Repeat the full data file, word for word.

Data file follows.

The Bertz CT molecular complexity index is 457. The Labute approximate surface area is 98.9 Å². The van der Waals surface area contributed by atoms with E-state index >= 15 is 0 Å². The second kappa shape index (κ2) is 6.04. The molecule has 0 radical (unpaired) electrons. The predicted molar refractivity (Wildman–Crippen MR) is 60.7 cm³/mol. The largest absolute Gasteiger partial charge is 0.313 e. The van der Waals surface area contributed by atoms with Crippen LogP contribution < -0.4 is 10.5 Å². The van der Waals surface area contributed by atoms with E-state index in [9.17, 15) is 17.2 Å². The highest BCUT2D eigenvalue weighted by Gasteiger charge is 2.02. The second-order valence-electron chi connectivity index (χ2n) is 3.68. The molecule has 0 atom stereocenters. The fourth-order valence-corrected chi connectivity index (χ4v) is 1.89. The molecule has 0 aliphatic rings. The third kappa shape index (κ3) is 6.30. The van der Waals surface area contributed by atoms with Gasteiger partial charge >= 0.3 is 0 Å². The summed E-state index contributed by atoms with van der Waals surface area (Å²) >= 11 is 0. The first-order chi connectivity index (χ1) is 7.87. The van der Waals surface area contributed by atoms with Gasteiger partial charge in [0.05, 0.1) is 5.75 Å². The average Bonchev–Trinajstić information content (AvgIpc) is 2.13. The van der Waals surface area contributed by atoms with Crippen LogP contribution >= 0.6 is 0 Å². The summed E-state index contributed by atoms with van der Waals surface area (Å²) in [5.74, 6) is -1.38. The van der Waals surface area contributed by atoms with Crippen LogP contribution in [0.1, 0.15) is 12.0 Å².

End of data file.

The Bertz CT molecular complexity index is 457. The Labute approximate surface area is 98.9 Å². The van der Waals surface area contributed by atoms with E-state index >= 15 is 0 Å². The second kappa shape index (κ2) is 6.04. The molecule has 0 radical (unpaired) electrons. The predicted molar refractivity (Wildman–Crippen MR) is 60.7 cm³/mol. The largest absolute Gasteiger partial charge is 0.313 e. The van der Waals surface area contributed by atoms with Crippen LogP contribution < -0.4 is 10.5 Å². The van der Waals surface area contributed by atoms with E-state index in [9.17, 15) is 17.2 Å². The highest BCUT2D eigenvalue weighted by Gasteiger charge is 2.02. The second-order valence-electron chi connectivity index (χ2n) is 3.68. The molecule has 0 atom stereocenters. The fourth-order valence-corrected chi connectivity index (χ4v) is 1.89. The molecule has 0 aliphatic rings. The third kappa shape index (κ3) is 6.30. The van der Waals surface area contributed by atoms with Gasteiger partial charge >= 0.3 is 0 Å². The summed E-state index contributed by atoms with van der Waals surface area (Å²) >= 11 is 0. The first-order chi connectivity index (χ1) is 7.87. The van der Waals surface area contributed by atoms with Gasteiger partial charge in [0.05, 0.1) is 5.75 Å². The average Bonchev–Trinajstić information content (AvgIpc) is 2.13. The van der Waals surface area contributed by atoms with Crippen LogP contribution >= 0.6 is 0 Å². The summed E-state index contributed by atoms with van der Waals surface area (Å²) in [5.74, 6) is -1.38. The van der Waals surface area contributed by atoms with Crippen LogP contribution in [0.1, 0.15) is 12.0 Å².